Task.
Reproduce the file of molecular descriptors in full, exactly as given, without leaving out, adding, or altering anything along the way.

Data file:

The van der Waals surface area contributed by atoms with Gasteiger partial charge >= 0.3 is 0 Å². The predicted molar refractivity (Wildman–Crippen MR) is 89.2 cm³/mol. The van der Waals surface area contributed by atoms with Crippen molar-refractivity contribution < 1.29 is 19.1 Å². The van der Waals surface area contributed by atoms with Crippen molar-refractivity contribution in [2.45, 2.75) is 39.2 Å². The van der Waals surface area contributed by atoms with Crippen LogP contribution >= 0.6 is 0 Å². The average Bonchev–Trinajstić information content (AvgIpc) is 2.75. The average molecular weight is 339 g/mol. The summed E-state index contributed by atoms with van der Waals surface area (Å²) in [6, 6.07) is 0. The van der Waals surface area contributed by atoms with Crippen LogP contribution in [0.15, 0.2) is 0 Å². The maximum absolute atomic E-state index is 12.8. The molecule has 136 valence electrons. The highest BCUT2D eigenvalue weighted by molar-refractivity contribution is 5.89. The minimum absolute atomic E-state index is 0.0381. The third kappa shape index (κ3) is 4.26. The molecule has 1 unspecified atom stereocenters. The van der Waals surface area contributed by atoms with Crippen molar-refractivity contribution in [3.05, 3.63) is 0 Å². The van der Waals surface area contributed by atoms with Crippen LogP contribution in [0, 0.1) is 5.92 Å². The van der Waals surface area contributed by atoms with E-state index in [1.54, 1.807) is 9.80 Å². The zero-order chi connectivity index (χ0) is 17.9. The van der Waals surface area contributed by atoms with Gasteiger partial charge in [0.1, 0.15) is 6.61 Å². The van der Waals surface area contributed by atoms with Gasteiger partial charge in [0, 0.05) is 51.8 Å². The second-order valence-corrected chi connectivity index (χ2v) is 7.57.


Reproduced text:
The van der Waals surface area contributed by atoms with Gasteiger partial charge >= 0.3 is 0 Å². The predicted molar refractivity (Wildman–Crippen MR) is 89.2 cm³/mol. The van der Waals surface area contributed by atoms with Crippen molar-refractivity contribution < 1.29 is 19.1 Å². The van der Waals surface area contributed by atoms with Crippen molar-refractivity contribution in [2.45, 2.75) is 39.2 Å². The van der Waals surface area contributed by atoms with Crippen LogP contribution >= 0.6 is 0 Å². The average Bonchev–Trinajstić information content (AvgIpc) is 2.75. The average molecular weight is 339 g/mol. The summed E-state index contributed by atoms with van der Waals surface area (Å²) in [6, 6.07) is 0. The van der Waals surface area contributed by atoms with Crippen LogP contribution in [0.15, 0.2) is 0 Å². The maximum absolute atomic E-state index is 12.8. The molecule has 136 valence electrons. The highest BCUT2D eigenvalue weighted by molar-refractivity contribution is 5.89. The minimum absolute atomic E-state index is 0.0381. The third kappa shape index (κ3) is 4.26. The molecule has 1 unspecified atom stereocenters. The van der Waals surface area contributed by atoms with Crippen molar-refractivity contribution in [3.05, 3.63) is 0 Å². The van der Waals surface area contributed by atoms with Crippen LogP contribution in [0, 0.1) is 5.92 Å². The van der Waals surface area contributed by atoms with E-state index in [1.54, 1.807) is 9.80 Å². The zero-order chi connectivity index (χ0) is 17.9. The van der Waals surface area contributed by atoms with Gasteiger partial charge in [0.1, 0.15) is 6.61 Å². The van der Waals surface area contributed by atoms with Gasteiger partial charge in [0, 0.05) is 51.8 Å². The second-order valence-corrected chi connectivity index (χ2v) is 7.57.